Three Perspectives on the Catholic Church & Pope Francis' Visit to the US
WHYY Radio Times with Marty Moss-Coane | September 2, 2015
Guests: Sister Simone Campbell, John Salveson, and Julie Chovanes
Pope Francis' visit to the United States is being celebrated by many Catholics and non-Catholics throughout the region and many have been encouraged by his humility and his willingness to engage with a variety of people. For some, his trip and the spotlight on the church have proved to be painful because of past experiences. Today we'll hear three different takes on Pope Francis the Catholic Church, in light of his upcoming stopover in the states. Marty speaks with SISTER SIMONE CAMPBELL, the executive director of NETWORK, a national Catholic social justice lobby, and JOHN SALVESON, founder and president of the Foundation to Abolish Child Sex Abuse. In 2012, the Leadership Conference of Women Religious, which represents 80,000 American nuns, was reprimanded in a Vatican report that the group has strayed from the church and had adopted "radical feminist" views. Her organization was also sanctioned in the report. Salveson was molested by a priest as a teenager and has campaigned for the World Meeting of Families, the event leading up to the pope's visit to the Philadelphia, to host sessions on sexual abuse within the church. We'll also be joined by local transgender Catholic JULIE CHOVANES to hear about her experiences with her faith and the church.
Will the Pope talk about sex?
Activists want to see reforms during upcoming visit of Pope Francis to the US
By Michelle Boorstein | Washington Post | Aug. 17, 2015
PHILADELPHIA — John Salveson didn't give up his obsession with the Catholic Church easily. There were polite letters in the early 1980s, asking that the priest who molested him when he was a teenager be removed. His bishop wrote back, but the priest remained, transferring parishes through the late '80s, according to a grand jury report. "Sincerely yours in Christ," the bishop closed his letters.
Later, Salveson led a group that advocated for church reform. But by the mid-2000s, he had grown discouraged and shifted his focus to pushing for stronger laws and enforcement.
John Salveson is calling for Pope Francis to wear a black ribbon during his visit to the United States in honor of survivors of sex abuse by clergy members.
Prompted by Pope Francis's trip to Philadelphia this fall, Salveson has renewed his activism toward the church, calling for the pontiff and other participants in a global Catholic meeting on family issues to discuss child sex abuse by clergy members and wear black ribbons to represent "the darkness that infects the souls of survivors," he said.
The official itinerary for Francis's U.S. trip includes no mention of the topic, although some experts think the pontiff will address it in an impromptu way, as Pope Benedict did during his last trip to the United States, in 2008.
The visit is reason for celebration among those who consider Francis the first pope to begin restoring the Catholic Church's moral authority after sex abuse scandals, which led many American Catholics to fall away from their faith. But it is painful for many others who think Francis and the church have not done enough to reach out to victims or punish those who oversaw abusers.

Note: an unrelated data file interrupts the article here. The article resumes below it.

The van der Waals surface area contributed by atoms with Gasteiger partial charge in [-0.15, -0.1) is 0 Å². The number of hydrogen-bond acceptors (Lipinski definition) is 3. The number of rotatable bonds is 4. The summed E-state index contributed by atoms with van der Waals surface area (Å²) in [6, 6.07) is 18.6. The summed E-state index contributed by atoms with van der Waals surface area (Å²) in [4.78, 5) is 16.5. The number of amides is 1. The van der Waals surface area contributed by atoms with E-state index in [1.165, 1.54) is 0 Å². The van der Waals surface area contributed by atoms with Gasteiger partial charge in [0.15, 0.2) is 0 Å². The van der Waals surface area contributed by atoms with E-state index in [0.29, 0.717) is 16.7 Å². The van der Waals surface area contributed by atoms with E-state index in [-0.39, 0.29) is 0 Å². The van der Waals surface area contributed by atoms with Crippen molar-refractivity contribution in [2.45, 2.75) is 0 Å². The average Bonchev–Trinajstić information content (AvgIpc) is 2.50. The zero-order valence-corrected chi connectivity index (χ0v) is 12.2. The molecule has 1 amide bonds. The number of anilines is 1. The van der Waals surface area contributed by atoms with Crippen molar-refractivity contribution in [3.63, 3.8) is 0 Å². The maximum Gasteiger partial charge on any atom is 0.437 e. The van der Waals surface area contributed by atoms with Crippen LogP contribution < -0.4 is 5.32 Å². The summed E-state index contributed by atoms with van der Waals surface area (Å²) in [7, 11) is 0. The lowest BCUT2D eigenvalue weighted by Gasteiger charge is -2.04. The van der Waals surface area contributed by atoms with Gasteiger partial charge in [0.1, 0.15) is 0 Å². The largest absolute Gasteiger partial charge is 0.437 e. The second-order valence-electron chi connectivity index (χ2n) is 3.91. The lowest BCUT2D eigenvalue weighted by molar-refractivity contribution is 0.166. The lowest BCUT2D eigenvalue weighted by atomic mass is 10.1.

Advocates point out that the pope has held no bishop explicitly accountable — allowing a few to instead quietly resign. And church officials continue to spend millions fighting litigation.Read more...
By John Salveson, President FACSA
OpEd Page, philly.com, 7/19/2015
I've been struggling for months with how to personally deal with this fall's visit by Pope Francis for the World Meeting of Families.
I would like to share in the excitement — but I am deeply conflicted.
On one hand, I am a proud Philadelphian and active member of the region's business and civic community who thinks the visit is good for the region. It signals once again that our city is growing in prestige and recognition as a world-class community. I'm confident we will shine brightly in the eyes of the world come September.
On the other hand, I am frustrated and angry. I was sexually abused as a child by a Roman Catholic priest. For 35 years, I have worked to help bring justice to child sex-abuse victims. In doing so, I have encountered the most relentless, heartless resistance to reform from the leaders of the Roman Catholic Church. With every story I read about the World Meeting of Families, all I can think of is the breathtaking hypocrisy of it all.
I believe many of the Catholic faithful are either tired of hearing about the clergy sex-abuse crisis or simply believe it has been corrected. I empathize with them. No one is more tired of talking about it than I am. And no one wishes it was fixed more than I do. But the reality is that the sexual abuse of children by Roman Catholic clergy — and the Church's ongoing protection of its predators — is a global, decades-long, human-rights catastrophe. Consider this statement issued last year by the United Nations Committee on the Rights of the Child about the Roman Catholic Church:Read more...